In the Canadian winter of 2002, passers-by walking through Vancouver’s Downtown East Side could see Rebecca Belmore, from the Indigenous Anishinaabe Nation, nailing her long red dress to a telephone pole. She struggled to free herself, and then once released, her dress hanging in tatters and her underwear exposed, she silently read the names of the missing women that she had written on her arm. She concluded her performance by shouting the names one by one.
Belmore is a multidisciplinary artist, and this is part of her work, called “Vigil”. Through it, she commemorates the lives of the missing and murdered Indigenous women who have disappeared from the streets of Vancouver. She wants “to let each woman know that she is not forgotten: her spirit is evoked, and she is given life by the power of naming”.
The performance, now shown in a video in Belmore’s exhibits, may surprise distracted observers, but the reality is that in Canada — frequently ranked at the top of lists rating global quality of life – Indigenous women suffer high rates of violence. In 2014, the Royal Canadian Mounted Police (RCMP) confirmed that 1,017 indigenous women have been murdered and that 164 have disappeared since 1980, even though indigenous women only constitute 4.3 percent of the country’s female population.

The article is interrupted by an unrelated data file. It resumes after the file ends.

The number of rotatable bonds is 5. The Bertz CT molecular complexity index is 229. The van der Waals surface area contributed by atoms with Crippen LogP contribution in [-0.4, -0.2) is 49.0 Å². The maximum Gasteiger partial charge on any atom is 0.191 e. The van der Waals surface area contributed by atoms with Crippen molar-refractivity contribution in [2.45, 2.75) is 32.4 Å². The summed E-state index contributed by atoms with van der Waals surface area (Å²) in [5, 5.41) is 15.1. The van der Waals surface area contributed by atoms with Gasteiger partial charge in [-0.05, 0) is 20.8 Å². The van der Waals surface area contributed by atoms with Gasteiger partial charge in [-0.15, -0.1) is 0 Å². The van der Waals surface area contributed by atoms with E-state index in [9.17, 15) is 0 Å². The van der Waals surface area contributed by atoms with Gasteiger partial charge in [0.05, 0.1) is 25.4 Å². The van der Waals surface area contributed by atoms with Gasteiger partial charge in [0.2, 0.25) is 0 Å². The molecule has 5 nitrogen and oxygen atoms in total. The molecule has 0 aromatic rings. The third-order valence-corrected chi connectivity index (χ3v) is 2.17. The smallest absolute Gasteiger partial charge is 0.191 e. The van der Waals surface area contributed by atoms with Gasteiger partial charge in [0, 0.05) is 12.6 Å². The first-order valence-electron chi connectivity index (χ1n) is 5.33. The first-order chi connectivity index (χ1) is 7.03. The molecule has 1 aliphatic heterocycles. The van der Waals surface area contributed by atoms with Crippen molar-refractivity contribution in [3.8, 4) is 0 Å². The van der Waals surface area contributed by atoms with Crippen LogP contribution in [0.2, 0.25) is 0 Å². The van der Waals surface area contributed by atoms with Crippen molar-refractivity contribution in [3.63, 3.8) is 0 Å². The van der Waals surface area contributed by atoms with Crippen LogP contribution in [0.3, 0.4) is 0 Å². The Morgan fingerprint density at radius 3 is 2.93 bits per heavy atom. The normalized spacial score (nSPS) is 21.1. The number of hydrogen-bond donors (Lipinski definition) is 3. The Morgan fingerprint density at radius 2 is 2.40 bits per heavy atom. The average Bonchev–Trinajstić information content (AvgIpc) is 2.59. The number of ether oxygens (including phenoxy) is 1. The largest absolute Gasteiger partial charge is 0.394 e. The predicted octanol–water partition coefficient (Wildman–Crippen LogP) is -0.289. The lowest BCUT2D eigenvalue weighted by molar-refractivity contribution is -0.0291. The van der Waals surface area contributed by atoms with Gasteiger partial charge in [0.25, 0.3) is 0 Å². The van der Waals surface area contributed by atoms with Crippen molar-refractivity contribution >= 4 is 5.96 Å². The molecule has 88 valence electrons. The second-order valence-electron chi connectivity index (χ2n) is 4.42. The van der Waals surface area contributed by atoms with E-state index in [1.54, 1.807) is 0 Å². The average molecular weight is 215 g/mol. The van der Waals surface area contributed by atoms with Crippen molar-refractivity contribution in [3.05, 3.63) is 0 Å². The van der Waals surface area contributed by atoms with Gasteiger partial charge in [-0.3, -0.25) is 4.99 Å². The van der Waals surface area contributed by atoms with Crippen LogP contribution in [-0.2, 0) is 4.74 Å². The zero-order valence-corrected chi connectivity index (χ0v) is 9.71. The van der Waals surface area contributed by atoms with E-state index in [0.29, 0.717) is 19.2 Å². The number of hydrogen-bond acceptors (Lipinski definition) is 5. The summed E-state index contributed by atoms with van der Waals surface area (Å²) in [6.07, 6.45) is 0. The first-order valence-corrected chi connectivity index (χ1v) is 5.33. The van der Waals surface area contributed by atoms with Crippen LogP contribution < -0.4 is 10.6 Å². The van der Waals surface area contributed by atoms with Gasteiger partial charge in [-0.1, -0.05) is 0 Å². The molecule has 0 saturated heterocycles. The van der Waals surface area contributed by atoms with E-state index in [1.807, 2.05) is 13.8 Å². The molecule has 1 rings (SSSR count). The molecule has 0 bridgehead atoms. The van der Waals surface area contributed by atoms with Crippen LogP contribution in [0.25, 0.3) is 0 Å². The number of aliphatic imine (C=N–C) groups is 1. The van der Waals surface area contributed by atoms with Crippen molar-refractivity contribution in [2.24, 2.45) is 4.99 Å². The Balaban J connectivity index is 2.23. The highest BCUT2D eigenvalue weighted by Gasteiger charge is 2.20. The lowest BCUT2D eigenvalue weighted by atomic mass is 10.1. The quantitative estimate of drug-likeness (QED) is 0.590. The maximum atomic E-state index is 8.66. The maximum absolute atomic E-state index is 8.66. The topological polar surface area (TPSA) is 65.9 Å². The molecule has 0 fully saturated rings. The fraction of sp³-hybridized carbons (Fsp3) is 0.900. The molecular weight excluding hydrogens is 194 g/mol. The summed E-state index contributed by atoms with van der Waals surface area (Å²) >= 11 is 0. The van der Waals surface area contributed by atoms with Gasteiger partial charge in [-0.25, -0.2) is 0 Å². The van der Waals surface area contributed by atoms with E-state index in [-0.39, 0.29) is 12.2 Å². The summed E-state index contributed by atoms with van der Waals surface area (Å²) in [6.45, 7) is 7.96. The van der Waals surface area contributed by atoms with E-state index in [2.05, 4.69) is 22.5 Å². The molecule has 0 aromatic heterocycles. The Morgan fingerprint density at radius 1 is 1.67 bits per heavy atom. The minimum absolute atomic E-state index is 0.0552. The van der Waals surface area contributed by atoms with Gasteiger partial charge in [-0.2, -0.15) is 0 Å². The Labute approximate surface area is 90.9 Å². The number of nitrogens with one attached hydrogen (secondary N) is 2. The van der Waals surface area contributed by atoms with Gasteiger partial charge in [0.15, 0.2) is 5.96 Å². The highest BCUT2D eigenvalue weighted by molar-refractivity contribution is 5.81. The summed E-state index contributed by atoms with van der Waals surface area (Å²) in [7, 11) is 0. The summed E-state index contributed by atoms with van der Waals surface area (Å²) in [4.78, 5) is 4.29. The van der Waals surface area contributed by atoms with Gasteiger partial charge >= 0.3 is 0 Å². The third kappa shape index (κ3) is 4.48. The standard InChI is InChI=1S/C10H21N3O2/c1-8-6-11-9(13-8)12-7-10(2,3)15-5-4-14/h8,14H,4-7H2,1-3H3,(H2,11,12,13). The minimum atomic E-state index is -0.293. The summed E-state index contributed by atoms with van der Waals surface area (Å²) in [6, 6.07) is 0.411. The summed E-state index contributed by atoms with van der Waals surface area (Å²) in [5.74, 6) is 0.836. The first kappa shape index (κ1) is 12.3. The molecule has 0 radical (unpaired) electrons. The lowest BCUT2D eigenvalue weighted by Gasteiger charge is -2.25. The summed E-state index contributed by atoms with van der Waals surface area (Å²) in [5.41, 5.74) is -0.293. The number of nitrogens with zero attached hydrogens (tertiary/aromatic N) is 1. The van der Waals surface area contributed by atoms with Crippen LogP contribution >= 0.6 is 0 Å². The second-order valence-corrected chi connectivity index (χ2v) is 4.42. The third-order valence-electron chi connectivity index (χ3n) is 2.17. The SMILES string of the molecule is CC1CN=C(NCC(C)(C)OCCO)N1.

Research conducted by the Native Women’s Association of Canada (NWAC) has found that aboriginal women are almost three times more likely than non-aboriginal to be killed by a stranger. Indigenous women and girls are either murdered by strangers (16.5 percent of the time), acquaintances (17 percent), or a partner (23 percent).
NWAC’s research concludes that aboriginal women experience violence by both aboriginal and non-aboriginal offenders, the vast majority of whom are men. It also reveals that only 53 percent of murder cases involving aboriginal women and girls have resulted in charges of homicide — well below the 84 percent national clearance rate for homicides in the country.
The association Quebec Native Women (QNW) has stated that before the arrival of Europeans, indigenous women played an essential role in the health, spirituality, education, economy and politics of their communities. This dynamic changed drastically through the imposition of “European patriarchy” policies, which have continued to the present.
According to researchers from various Canadian universities, such as Marie-Pierre Bousquet and Sigfrid Tremblay, systematic colonialist policies imposed by the Canadian federal government have sought to assimilate indigenous people into a Euro-Canadian lifestyle, thereby eroding native culture and identity.